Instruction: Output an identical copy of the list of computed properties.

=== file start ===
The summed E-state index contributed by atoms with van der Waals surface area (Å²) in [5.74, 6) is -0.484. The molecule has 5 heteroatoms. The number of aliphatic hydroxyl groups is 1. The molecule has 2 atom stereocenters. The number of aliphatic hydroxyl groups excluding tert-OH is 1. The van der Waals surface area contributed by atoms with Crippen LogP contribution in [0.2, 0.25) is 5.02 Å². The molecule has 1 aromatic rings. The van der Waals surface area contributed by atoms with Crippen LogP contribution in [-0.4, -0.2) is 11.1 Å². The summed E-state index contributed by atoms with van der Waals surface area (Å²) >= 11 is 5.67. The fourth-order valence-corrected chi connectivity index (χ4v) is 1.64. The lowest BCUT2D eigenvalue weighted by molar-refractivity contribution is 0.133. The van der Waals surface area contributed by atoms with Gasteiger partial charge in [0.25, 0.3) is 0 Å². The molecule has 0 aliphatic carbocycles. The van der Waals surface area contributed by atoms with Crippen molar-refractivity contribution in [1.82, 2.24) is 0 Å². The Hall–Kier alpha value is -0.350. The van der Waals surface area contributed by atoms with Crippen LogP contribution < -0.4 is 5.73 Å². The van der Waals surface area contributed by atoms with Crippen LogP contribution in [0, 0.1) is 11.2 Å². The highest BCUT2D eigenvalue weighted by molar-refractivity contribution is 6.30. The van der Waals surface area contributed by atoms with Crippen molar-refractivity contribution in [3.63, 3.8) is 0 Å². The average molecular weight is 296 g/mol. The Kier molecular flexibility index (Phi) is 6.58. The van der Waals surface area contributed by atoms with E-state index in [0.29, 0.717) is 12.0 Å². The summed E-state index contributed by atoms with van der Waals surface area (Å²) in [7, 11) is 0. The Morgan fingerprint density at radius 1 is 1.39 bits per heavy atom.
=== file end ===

The summed E-state index contributed by atoms with van der Waals surface area (Å²) in [5.74, 6) is -0.484. The molecule has 5 heteroatoms. The number of aliphatic hydroxyl groups is 1. The molecule has 2 atom stereocenters. The number of aliphatic hydroxyl groups excluding tert-OH is 1. The van der Waals surface area contributed by atoms with Crippen LogP contribution in [0.2, 0.25) is 5.02 Å². The molecule has 1 aromatic rings. The van der Waals surface area contributed by atoms with Crippen LogP contribution in [-0.4, -0.2) is 11.1 Å². The summed E-state index contributed by atoms with van der Waals surface area (Å²) >= 11 is 5.67. The fourth-order valence-corrected chi connectivity index (χ4v) is 1.64. The lowest BCUT2D eigenvalue weighted by molar-refractivity contribution is 0.133. The van der Waals surface area contributed by atoms with Gasteiger partial charge in [0.25, 0.3) is 0 Å². The molecule has 0 aliphatic carbocycles. The van der Waals surface area contributed by atoms with Crippen molar-refractivity contribution in [1.82, 2.24) is 0 Å². The Hall–Kier alpha value is -0.350. The van der Waals surface area contributed by atoms with Crippen LogP contribution < -0.4 is 5.73 Å². The van der Waals surface area contributed by atoms with Crippen LogP contribution in [0, 0.1) is 11.2 Å². The highest BCUT2D eigenvalue weighted by molar-refractivity contribution is 6.30. The van der Waals surface area contributed by atoms with Crippen molar-refractivity contribution in [3.63, 3.8) is 0 Å². The average molecular weight is 296 g/mol. The Kier molecular flexibility index (Phi) is 6.58. The van der Waals surface area contributed by atoms with E-state index in [0.29, 0.717) is 12.0 Å². The summed E-state index contributed by atoms with van der Waals surface area (Å²) in [7, 11) is 0. The Morgan fingerprint density at radius 1 is 1.39 bits per heavy atom.